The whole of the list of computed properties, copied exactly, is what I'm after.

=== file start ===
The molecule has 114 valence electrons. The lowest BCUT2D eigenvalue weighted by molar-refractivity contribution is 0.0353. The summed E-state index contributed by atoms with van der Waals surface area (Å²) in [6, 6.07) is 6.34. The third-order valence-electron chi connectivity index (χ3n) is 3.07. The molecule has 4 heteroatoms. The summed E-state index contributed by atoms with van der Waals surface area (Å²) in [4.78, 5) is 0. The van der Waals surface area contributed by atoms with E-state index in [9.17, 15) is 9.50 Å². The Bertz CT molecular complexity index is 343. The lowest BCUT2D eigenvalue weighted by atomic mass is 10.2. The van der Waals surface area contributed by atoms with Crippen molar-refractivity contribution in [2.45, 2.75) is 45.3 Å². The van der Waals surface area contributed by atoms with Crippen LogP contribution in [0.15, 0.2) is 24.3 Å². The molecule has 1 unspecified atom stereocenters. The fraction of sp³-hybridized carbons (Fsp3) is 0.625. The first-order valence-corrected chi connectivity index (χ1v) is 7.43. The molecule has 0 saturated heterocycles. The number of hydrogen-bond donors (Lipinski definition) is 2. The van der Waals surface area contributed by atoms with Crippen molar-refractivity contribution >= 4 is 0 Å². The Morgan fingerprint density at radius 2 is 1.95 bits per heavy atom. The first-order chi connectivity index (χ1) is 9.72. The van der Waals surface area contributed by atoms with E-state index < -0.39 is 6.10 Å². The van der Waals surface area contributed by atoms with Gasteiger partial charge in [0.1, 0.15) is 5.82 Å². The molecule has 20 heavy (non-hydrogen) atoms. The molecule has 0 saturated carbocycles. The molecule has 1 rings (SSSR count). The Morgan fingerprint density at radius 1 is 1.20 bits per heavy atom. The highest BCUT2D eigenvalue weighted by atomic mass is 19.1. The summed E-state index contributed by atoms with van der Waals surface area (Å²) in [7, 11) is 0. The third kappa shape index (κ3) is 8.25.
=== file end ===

The molecule has 114 valence electrons. The lowest BCUT2D eigenvalue weighted by molar-refractivity contribution is 0.0353. The summed E-state index contributed by atoms with van der Waals surface area (Å²) in [6, 6.07) is 6.34. The third-order valence-electron chi connectivity index (χ3n) is 3.07. The molecule has 4 heteroatoms. The summed E-state index contributed by atoms with van der Waals surface area (Å²) in [4.78, 5) is 0. The van der Waals surface area contributed by atoms with E-state index in [9.17, 15) is 9.50 Å². The Bertz CT molecular complexity index is 343. The lowest BCUT2D eigenvalue weighted by atomic mass is 10.2. The van der Waals surface area contributed by atoms with Crippen molar-refractivity contribution in [2.45, 2.75) is 45.3 Å². The van der Waals surface area contributed by atoms with Crippen LogP contribution in [0.15, 0.2) is 24.3 Å². The molecule has 1 unspecified atom stereocenters. The fraction of sp³-hybridized carbons (Fsp3) is 0.625. The first-order valence-corrected chi connectivity index (χ1v) is 7.43. The molecule has 0 saturated heterocycles. The number of hydrogen-bond donors (Lipinski definition) is 2. The van der Waals surface area contributed by atoms with Crippen molar-refractivity contribution >= 4 is 0 Å². The Morgan fingerprint density at radius 2 is 1.95 bits per heavy atom. The first-order chi connectivity index (χ1) is 9.72. The van der Waals surface area contributed by atoms with E-state index < -0.39 is 6.10 Å². The van der Waals surface area contributed by atoms with Gasteiger partial charge in [0.1, 0.15) is 5.82 Å². The molecule has 20 heavy (non-hydrogen) atoms. The molecule has 0 saturated carbocycles. The molecule has 1 rings (SSSR count). The Morgan fingerprint density at radius 1 is 1.20 bits per heavy atom. The highest BCUT2D eigenvalue weighted by atomic mass is 19.1. The summed E-state index contributed by atoms with van der Waals surface area (Å²) in [7, 11) is 0. The third kappa shape index (κ3) is 8.25.